They had just won $25 million, but there was no exultation, no sign of joy on their faces.
Unlike last week, no one pumped their fists in front of television cameras. And their public comments Monday afternoon had a mournful tone.
The money was just not important, said the relatives of murder victims Nicole Brown Simpson and Ronald Lyle Goldman. What was important was the civil jury's previous determination that football great O.J. Simpson was liable for the brutal June 1994 slayings.
"First and foremost, the jury's decision of last Tuesday was the only decision that was important to us," said a subdued Fred Goldman, father of the slaying victim. "Having the killer of my son found responsible was important to my family."
Flanked by his wife and daughter at a hotel near the Santa Monica courthouse, Goldman spoke calmly, and his eyes welled up briefly, as he praised his team of attorneys headed by Daniel Petrocelli.
"Ron would have been proud of them," he said.
Other relatives of the victims spoke of their lack of emotional closure--despite the civil jury's ringing denunciation of Simpson more than a year after a criminal jury acquitted him of murder.
"This has taken 2 1/2 years out of all our lives, and this will affect us for the rest of our lives," said Kim Goldman, Ronald's sister. "I don't know what that word 'closure' means. I have a real hard time with that."
She paused, sobbing.
"I will be glad when all the cameras are gone and when we can sort of sit and look at our family and be proud of what we have done and be able to go to the cemetery as a family and tell Ron that we did it," Kim Goldman added.
At a separate news conference later, Tanya Brown, Nicole's sister, also spoke of the lingering impact of the slayings.
"There will never be closure," she said. "Nicole is forever gone. Her kids will forever be without a mother."
For the sisters and parents of O.J. Simpson's ex-wife, the situation is particularly poignant--and complicated.
In December, Nicole's parents, Lou and Juditha Brown, had to hand over grandchildren Sydney, 11, and Justin, 8, to Simpson after losing a bitter custody battle in an Orange County court. The $12.5-million awarded Monday as a result of the Browns' lawsuit is due to go to the children, who are living in Simpson's Brentwood mansion.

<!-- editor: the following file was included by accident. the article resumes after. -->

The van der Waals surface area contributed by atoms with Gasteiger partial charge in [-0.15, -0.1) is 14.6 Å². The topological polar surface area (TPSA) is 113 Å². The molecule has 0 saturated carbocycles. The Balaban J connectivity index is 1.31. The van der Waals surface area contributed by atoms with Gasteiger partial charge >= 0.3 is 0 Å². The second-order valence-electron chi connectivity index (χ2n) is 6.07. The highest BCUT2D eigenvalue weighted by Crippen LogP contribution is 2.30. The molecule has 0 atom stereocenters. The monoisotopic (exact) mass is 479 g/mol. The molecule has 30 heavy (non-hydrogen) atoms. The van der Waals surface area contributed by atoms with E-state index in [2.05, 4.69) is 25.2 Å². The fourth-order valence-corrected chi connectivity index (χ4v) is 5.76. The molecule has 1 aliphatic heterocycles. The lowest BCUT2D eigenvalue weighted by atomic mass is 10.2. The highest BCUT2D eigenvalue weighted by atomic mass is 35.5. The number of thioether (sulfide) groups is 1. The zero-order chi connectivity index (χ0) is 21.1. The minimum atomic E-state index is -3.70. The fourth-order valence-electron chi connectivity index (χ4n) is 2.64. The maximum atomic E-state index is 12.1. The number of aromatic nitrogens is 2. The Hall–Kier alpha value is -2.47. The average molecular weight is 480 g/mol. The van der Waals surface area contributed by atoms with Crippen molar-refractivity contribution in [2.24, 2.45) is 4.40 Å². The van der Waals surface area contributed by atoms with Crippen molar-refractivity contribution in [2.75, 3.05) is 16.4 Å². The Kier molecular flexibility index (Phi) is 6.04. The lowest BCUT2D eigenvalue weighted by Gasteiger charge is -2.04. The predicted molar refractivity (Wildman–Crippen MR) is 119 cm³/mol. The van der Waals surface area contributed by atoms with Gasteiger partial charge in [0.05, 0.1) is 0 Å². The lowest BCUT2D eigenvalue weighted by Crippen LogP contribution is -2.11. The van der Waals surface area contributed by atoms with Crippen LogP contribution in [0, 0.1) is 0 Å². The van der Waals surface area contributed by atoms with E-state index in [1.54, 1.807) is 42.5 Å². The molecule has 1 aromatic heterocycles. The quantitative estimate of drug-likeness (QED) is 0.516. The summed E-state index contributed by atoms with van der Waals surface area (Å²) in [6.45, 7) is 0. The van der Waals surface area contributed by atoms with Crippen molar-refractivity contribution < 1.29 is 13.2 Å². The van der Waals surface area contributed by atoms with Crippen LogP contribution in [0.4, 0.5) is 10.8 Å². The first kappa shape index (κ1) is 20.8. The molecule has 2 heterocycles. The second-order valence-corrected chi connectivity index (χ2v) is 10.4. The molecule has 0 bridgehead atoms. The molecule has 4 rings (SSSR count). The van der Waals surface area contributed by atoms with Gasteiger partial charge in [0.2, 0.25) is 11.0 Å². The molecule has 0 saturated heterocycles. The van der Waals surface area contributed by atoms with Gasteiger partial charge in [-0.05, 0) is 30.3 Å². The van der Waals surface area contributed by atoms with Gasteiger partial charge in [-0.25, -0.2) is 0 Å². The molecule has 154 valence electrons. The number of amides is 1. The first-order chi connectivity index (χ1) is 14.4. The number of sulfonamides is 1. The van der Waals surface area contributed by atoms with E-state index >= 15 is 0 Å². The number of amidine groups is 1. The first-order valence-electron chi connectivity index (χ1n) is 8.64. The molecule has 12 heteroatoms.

The Browns said Monday that they have not yet decided whether to appeal that custody ruling, which gives them some visitation rights.
At their news conference, the Browns spoke of how the punitive damages awarded to the children's estate would not ease their pain over the custody decision and the loss of Nicole.
"They do have a grandmother, they have a grandfather, they have three wonderful aunts who really, truly care about them, who still carry the blood of Nicole with them," said Tanya Brown. "But as far as closure, there will never be. Nicole is not here anymore."
Dominique Brown said that dealing with her sister's death was doubly hard because of the children.
"We've dealt with seeing the pain and shielding the pain from the children, as we continue to do so."
Another sister, Denise Brown, speaking on the "Larry King Live" television show, said she did not understand why the judge in the custody case did not wait for a decision in the civil liability trial before awarding custody of the children to their father. "That's where I have a real big problem," she said.
The Browns said they told Simpson's two young children nothing about trial proceedings, even though the youngsters were living at the Browns' Dana Point home during both of Simpson's trials.
"We tried to protect the children in every way, shape and form from all of the bad news," said Lou Brown, chief executive of the Nicole Brown Charitable Foundation. "The children get most of their information from their father, I'm afraid. As far as information concerning the proceedings of the criminal trial and this trial, very little has come from us."
Still, Lou Brown praised the civil trial jury. "We are very, very happy with the reaction of a jury. They listened. They considered all the evidence."
Nicole's mother held back tears as she described her own struggle over her daughter's death.
"Every day is a step of healing," she said.
"I knew justice would be done some day," she added, "but I always said, 'I'd still like to hear it.' And I did."
The Browns also talked of their almost instantaneous feeling more than two years ago that their former son-in-law was responsible for the stabbing death of their daughter.
"I received a telephone call and I knew," Juditha Brown said.
"There was an immediate reaction," Lou Brown said. "I was still in bed. My wife reached over and took the telephone and said . . ."
"He killed her," Juditha Brown said, finishing her husband's sentence.
Ronald Goldman's mother, Sharon Rufo of St. Louis, did not attend Monday's court hearing. But her attorney, Michael Brewer, said Rufo was relieved that the 2 1/2-year legal saga had finally come to an end.